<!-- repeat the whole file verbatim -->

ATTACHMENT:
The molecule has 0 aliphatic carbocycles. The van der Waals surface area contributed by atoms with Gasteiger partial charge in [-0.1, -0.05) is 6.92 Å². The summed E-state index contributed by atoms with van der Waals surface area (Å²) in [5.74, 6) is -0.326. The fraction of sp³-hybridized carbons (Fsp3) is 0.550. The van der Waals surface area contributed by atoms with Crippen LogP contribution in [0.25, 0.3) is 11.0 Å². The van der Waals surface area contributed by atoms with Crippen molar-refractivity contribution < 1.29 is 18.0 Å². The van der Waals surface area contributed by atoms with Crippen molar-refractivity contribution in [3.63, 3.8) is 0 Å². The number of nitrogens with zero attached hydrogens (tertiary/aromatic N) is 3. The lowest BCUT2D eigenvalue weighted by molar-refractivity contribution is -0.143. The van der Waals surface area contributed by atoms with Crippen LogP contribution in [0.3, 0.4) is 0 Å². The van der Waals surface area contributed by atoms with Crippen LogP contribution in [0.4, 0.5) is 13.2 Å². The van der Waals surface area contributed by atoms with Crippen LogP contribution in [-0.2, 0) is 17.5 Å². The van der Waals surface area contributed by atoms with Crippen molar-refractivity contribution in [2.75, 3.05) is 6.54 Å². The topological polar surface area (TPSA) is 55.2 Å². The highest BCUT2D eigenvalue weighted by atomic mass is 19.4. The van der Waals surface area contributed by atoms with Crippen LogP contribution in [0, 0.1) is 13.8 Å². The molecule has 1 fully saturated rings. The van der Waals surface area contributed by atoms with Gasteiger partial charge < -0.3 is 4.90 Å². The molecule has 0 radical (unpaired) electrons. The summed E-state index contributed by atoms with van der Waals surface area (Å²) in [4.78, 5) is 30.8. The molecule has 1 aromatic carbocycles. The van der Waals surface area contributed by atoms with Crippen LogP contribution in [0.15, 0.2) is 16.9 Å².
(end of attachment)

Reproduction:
The molecule has 0 aliphatic carbocycles. The van der Waals surface area contributed by atoms with Gasteiger partial charge in [-0.1, -0.05) is 6.92 Å². The summed E-state index contributed by atoms with van der Waals surface area (Å²) in [5.74, 6) is -0.326. The fraction of sp³-hybridized carbons (Fsp3) is 0.550. The van der Waals surface area contributed by atoms with Crippen LogP contribution in [0.25, 0.3) is 11.0 Å². The van der Waals surface area contributed by atoms with Crippen molar-refractivity contribution < 1.29 is 18.0 Å². The van der Waals surface area contributed by atoms with Crippen molar-refractivity contribution in [3.63, 3.8) is 0 Å². The number of nitrogens with zero attached hydrogens (tertiary/aromatic N) is 3. The lowest BCUT2D eigenvalue weighted by molar-refractivity contribution is -0.143. The van der Waals surface area contributed by atoms with Crippen LogP contribution in [0.3, 0.4) is 0 Å². The van der Waals surface area contributed by atoms with Crippen LogP contribution in [0.4, 0.5) is 13.2 Å². The van der Waals surface area contributed by atoms with Crippen LogP contribution in [-0.2, 0) is 17.5 Å². The van der Waals surface area contributed by atoms with Crippen molar-refractivity contribution in [2.75, 3.05) is 6.54 Å². The topological polar surface area (TPSA) is 55.2 Å². The highest BCUT2D eigenvalue weighted by atomic mass is 19.4. The van der Waals surface area contributed by atoms with Crippen LogP contribution in [0, 0.1) is 13.8 Å². The molecule has 1 fully saturated rings. The van der Waals surface area contributed by atoms with Gasteiger partial charge < -0.3 is 4.90 Å². The molecule has 0 radical (unpaired) electrons. The summed E-state index contributed by atoms with van der Waals surface area (Å²) in [4.78, 5) is 30.8. The molecule has 1 aromatic carbocycles. The van der Waals surface area contributed by atoms with Crippen LogP contribution in [0.15, 0.2) is 16.9 Å².